AMES, Iowa (AP) -- Iowa State coach Fred Hoiberg appears to be exceptional at everything except dancing, and he's put together a roster full of big personalities who play fast and typically come through in the clutch.
The Cyclones' fan base has found it easy to pull for this year's team.
If Iowa State keeps winning, the rest of the nation might soon follow suit.
Hoiberg's endearingly awkward postgame dance moves -- which became an Internet sensation after he was caught on camera in a joyous Iowa State locker room Sunday -- also perfectly encapsulated the fun the Cyclones are having these days.
Iowa State set a school record with nearly 11,500 season tickets sold this season and turned the Big 12 title game in Kansas City earlier this month into a virtual home game.
Cyclones supporters should also be out in solid numbers Friday in New York when third-seeded Iowa State (28-7) faces UConn (28-8) in its first Sweet Sixteen appearance in 14 years.
"Our players have really bonded with our fan base. They really seem to relate to them for whatever reason. You've got guys from not only all over the nation, but a couple of Canadian kids, different countries. But they're great kids, and I think people see that," Hoiberg said. "They're great in the community. I think people relate well to that, especially central Iowa."
None of the players with significant roles for the Cyclones have come from anywhere near Ames. But what the Cyclones share is a passion for the game and deep respect for Hoiberg, the former Iowa State star whose vision lured them all to a small college town tucked into seemingly endless tracts of farm land.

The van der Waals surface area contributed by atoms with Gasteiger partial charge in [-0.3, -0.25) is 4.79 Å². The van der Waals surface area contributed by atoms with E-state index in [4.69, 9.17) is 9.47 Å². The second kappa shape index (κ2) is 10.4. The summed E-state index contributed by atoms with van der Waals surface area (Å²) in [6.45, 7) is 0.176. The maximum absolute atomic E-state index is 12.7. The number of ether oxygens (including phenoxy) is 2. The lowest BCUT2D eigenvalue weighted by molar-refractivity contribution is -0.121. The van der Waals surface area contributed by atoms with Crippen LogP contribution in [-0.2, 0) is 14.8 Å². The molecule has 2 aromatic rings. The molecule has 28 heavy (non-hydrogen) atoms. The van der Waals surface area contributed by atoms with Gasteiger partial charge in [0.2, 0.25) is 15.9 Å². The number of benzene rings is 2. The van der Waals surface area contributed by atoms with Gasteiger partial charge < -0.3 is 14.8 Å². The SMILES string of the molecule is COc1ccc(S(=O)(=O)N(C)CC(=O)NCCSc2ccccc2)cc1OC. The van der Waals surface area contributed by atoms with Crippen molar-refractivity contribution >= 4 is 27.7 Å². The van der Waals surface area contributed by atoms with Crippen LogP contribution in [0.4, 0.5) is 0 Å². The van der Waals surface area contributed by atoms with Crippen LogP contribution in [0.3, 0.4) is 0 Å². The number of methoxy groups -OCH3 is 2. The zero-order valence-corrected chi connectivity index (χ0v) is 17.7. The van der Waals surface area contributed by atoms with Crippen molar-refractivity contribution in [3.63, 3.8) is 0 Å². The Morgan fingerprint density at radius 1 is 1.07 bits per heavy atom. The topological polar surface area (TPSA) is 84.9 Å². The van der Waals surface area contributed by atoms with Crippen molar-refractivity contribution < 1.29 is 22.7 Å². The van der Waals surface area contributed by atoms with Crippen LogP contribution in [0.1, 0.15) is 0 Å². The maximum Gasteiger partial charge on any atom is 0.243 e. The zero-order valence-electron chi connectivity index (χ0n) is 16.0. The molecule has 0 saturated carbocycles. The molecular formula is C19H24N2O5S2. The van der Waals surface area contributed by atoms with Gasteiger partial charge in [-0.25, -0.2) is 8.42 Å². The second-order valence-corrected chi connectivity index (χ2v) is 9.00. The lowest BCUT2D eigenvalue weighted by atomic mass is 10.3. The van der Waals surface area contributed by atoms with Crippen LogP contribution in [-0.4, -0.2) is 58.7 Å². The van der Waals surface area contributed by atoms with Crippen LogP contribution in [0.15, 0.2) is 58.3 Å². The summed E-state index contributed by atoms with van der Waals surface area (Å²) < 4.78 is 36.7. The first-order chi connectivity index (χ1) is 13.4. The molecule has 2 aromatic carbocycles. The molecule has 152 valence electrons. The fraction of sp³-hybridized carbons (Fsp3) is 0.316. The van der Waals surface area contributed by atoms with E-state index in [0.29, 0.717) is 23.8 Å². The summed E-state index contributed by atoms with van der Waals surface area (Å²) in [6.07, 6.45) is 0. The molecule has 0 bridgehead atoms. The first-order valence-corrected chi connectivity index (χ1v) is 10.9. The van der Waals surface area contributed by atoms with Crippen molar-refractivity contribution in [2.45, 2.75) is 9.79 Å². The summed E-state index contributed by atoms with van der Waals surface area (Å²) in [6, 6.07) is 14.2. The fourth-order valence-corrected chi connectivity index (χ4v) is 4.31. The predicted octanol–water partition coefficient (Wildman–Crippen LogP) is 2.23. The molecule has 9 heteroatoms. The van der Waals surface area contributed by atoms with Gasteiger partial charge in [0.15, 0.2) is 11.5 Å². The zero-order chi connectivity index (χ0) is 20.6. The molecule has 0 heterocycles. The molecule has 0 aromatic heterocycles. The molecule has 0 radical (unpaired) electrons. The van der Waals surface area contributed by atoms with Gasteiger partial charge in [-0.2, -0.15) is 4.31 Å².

The best example might be Pittsburgh native DeAndre Kane, who has blossomed in Ames after a contentious split with Marshall in the offseason.
Kane, whose All-Big 12 season was highlighted by a game-winning drive in Sunday's win over North Carolina, has found redemption and a sense of community in just one season at Iowa State.
"Nobody is ever in a bad mood. We just love hanging around each other," Kane said. "The support has been great all year, and we love playing for these people. They deserve championships."
Kane and the Cyclones also play an exciting brand of basketball.
Sophomore forward Georges Niang, a wise-cracking kid from the Boston area, has endeared himself to fans with a charismatic personality and a game that's part point guard and part center.
Forward Dustin Hogue's leg-flailing enthusiasm for rebounding and dunks has made the Yonkers, N.Y., native a big hit in Ames.
Canadian Naz Long is beloved for his ability to hit clutch 3s.
Monte Morris, a freshman from Flint, Mich., has made a strong first impression because of his remarkable poise.
Then there's senior Melvin Ejim, the Big 12 Player of the Year and an academic All-American from Toronto.
Ejim has been a rare constant in a program defined by change, and his willingness to embrace a new team dynamic each season has been crucial in the success of Hoiberg's transfer-heavy system.
According to Iowa State student Joe Kukulski, a co-chairman for the student fan group Cyclone Alley, the fact that this team has made a concerted effort to bond with the community out in public and on social media has only added to its popularity.
"They're very down to earth guys, just like Hoiberg," Kukulski said. "They're not afraid to be themselves."
The fans haven't been afraid to show their appreciation for this team, either.
The students organized a mass flop to heckle Oklahoma State rival Marcus Smart, and those who traveled to Kansas City put Band-Aids over their eyes en masse to support Niang after a gruesome head injury against Kansas in the Big 12 semifinals.
It was all in good fun, though -- which the Cyclones are having a lot of lately.
"I think they're a happy group of guys. They've got smiles on their faces," said former Iowa State All-American Gary Thompson, who has maintained close ties with both Hoiberg and the program. "They're enjoying playing the game, and I think Fred has made the team that way with the way he coaches."